The Lawyer’s new China Elite report contains the most detailed research available on the PRC legal market and contains unparalleled insight into the country's leading law firms. They vary in size, practice focus and geographic coverage, but they all share one common quality – ambition... Read more
This year, The Lawyer’s annual ranking of the largest UK law firms by turnover is available as an interactive, digital benchmarking tool. For the first time this will allow you to manipulate each data set against the metrics of your choice.
In an uncertain world where transactions are down, it makes sense to qualify as a litigator, right?
Well, that rather depends on the firm. We’ve chosen to focus much of this week’s issue on the global contentious market. You can read more about the all-important transatlantic context as strategic benchmark of the progress of UK firms on pages 16-18, while on page 25 litigation heads from Freshfields, Allen & Overy, Ashurst and Clifford Chance offer their views on the future for their practices.
Meanwhile on pages 4 and 5, we come closer to home, analysing what the growth of domestic litigation means for assistants aspiring to partnership. The classic litigation practices such as Herbert Smith, Irwin Mitchell, Holman Fenwick Willan and Clyde & Co have all offered excellent prospects for would-be dispute resolution partners. What’s striking about our litigation promotion data is how many other City firms, such as CMS Cameron McKenna and Taylor Wessing, are now making up associates into contentious areas.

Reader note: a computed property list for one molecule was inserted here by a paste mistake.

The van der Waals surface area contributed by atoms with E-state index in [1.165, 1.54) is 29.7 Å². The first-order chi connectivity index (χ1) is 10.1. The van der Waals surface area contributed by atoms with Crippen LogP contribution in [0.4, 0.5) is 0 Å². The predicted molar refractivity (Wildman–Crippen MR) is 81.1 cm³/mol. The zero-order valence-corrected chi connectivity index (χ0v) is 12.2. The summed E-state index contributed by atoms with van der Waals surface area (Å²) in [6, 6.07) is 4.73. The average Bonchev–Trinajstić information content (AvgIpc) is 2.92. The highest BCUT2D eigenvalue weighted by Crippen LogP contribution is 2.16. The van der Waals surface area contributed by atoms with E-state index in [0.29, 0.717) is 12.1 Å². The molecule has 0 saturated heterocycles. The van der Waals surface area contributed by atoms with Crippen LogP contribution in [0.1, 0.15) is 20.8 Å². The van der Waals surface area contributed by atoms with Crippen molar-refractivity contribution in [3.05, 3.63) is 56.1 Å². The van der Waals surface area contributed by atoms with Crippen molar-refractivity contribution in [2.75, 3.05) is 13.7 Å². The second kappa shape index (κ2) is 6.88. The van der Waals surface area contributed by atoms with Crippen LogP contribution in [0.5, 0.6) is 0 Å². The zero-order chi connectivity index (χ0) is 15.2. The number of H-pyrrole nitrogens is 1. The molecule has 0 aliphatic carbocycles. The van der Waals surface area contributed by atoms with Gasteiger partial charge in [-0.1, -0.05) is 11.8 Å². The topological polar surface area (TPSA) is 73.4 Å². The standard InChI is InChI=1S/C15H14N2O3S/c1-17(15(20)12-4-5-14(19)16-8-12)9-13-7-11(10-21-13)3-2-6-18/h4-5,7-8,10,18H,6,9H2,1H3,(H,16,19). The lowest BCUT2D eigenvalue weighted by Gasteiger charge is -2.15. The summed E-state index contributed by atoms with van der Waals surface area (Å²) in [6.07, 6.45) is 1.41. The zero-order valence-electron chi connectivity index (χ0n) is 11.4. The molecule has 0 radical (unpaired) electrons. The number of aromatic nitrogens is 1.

DLA Piper is now the biggest UK-headquartered firm for disputes work, totalling £270m in EMEA revenues. Last year more than half its promotions were litigation-related. Likewise, Freshfields - increasingly the firm that sets the pace in its litigation business, with revenues of £251m - saw nearly a quarter of new partners hail from litigation.
Compare this with three firms that have embarked on the transatlantic merger trail. SJ Berwin, which at press time was voting on its Proskauer merger, has made up just two litigators out of total of 24 in three years. Denton Wilde Sapte - now SNR Denton - has been similarly parsimonious with partnership rewards for litigators, promoting just one associate out of 20. Hammonds, which is in advanced talks with Squire Sanders, has promoted four litigators out of 38 in the same time period. It seems bizarre that the partnership committees at those firms have seen no obvious business case to make up litigators when at the same time the management teams have been seeking US mergers.
For all three firms, by far the most obvious transatlantic service line to integrate is litigation. After all, that market is now worth £12.31bn. That’s a lot of customers: time for some proper recruitment, surely?